Declarations of variables and functions at file scope are external by default

it seems to imply that a variable declared at the top of a file(ie file level scope) would automatically be extern'd that hasnt been my experience, am i just reading it wrong?

anyway, thanks for yalls help again.


[edited by - Dreddnafious Maelstrom on January 31, 2003 2:54:03 PM]

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You are a VB programmer rite? Here:
You know what Class Module, Module, and Form are.
Let''s say, you have this in form1.frm:
''In General Declaration
Dim foo As Integer

''Subs and Functions
Private Sub Form_Load()...
Private Sub bla bla bla


Now, you have this in form2.frm:
''Subs and Functions
Private Sub Form_Load()
{
foo = 10 ''using foo from form1.frm
}


Can you do that? As far as I remember, you can''t, considering using Option Explicit in both form1 and form2. This draws a conclusion that foo belongs to form1 only, and not available in form2. It doesn''t belong to any other classes, modules or forms. Even if you make foo a public variable, you still have to reference the form1.

Form1.foo = 10


The same thing applies in here. If you declare a variable on the top of a file, that variable belongs only to that file. That file is global only to that file, which means that every function in that file still can use it but not the other functions in the other files.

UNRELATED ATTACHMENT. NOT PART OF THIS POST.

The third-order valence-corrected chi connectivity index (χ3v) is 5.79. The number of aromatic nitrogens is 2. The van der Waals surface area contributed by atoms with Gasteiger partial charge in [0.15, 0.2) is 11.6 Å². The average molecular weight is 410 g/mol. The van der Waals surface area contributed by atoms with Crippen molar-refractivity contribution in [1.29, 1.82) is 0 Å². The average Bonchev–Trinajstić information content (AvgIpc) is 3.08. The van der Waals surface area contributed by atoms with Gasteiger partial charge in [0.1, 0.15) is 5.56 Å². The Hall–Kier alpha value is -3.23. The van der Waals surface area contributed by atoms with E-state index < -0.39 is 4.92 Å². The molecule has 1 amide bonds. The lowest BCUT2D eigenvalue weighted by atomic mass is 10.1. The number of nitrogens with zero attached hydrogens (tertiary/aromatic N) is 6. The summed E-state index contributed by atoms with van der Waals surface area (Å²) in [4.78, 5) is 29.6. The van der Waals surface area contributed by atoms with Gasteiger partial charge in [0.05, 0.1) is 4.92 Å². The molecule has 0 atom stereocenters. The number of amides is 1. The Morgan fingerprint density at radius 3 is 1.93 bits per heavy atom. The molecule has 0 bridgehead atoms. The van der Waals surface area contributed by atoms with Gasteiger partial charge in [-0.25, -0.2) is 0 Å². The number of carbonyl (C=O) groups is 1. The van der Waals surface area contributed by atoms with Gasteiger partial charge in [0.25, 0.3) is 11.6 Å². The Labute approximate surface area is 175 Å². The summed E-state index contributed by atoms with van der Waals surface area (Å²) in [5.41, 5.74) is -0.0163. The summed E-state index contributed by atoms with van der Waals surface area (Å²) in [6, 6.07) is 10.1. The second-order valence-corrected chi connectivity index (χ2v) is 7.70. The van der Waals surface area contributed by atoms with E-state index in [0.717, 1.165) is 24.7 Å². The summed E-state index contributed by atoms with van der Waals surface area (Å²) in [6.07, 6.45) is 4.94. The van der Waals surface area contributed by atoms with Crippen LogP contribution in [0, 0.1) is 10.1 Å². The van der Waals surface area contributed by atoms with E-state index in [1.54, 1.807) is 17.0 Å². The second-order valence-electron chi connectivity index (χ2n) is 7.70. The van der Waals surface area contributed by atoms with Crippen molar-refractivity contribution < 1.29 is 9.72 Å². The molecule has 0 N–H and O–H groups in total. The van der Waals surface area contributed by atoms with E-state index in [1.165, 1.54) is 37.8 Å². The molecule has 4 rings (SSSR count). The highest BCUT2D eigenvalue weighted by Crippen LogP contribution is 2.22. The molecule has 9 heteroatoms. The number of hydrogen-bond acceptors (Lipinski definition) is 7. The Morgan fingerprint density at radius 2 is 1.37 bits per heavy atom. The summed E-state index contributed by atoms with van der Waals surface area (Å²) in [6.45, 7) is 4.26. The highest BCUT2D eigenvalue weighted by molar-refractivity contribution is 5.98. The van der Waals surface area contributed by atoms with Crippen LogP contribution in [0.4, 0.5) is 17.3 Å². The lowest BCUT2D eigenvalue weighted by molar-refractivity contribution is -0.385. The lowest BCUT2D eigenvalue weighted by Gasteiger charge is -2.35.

The extern keyword is used to make this variable even more global. Now, all files .cpp files can use and share this variable. It''s like declaring a variable or function in Modules (in VB). Since we don''t have modules in C/C++, we use extern keyword and header files.


return 0;

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Sorry i cant help you with that .... its just that i thought that the extern KEYWORD had been excluded from C/C++ or wasnt standard yet. Also, have you solved your problem yet?


-----
Losec
-----

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AFAIK ''extern'' has always been part of the C & C++ standards. I kinda concerned you''ve got the wrong end of the extern stick tho. ''extern'' is used to bring a variable into another file, not to export it (which it sounds like you are thinking). ie


  
// file1.cpp


int foo;

void foobar(int a);


// file2.cpp


// make foo & foobar avalible in file2.cpp

extern int foo;
extern void foobar(int a);

// now I can use foo & foobar


void main(...)
{
foo = 23;
foobar( foo );
}

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A way to solve this problem is to define
IDIRECT3DDEVICE8 g_pD3Ddevice;
in a header file e.g. "Globals.h". Then include this in the files neccessary. This should solve your problem. Reply if you have any problems


-----
Losec
-----

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Yeah my trusty "Beginning Visual C++ 6" book, makes only a single reference to the keyword extern, and that relates to extracting variables fom DLL's

@ Losec, OK man, ill try the globals.h and the #include "globals.h" but i thought id already tried that. If i recall correctly i got a D3DDEVICE pure type, can only be used in functions error.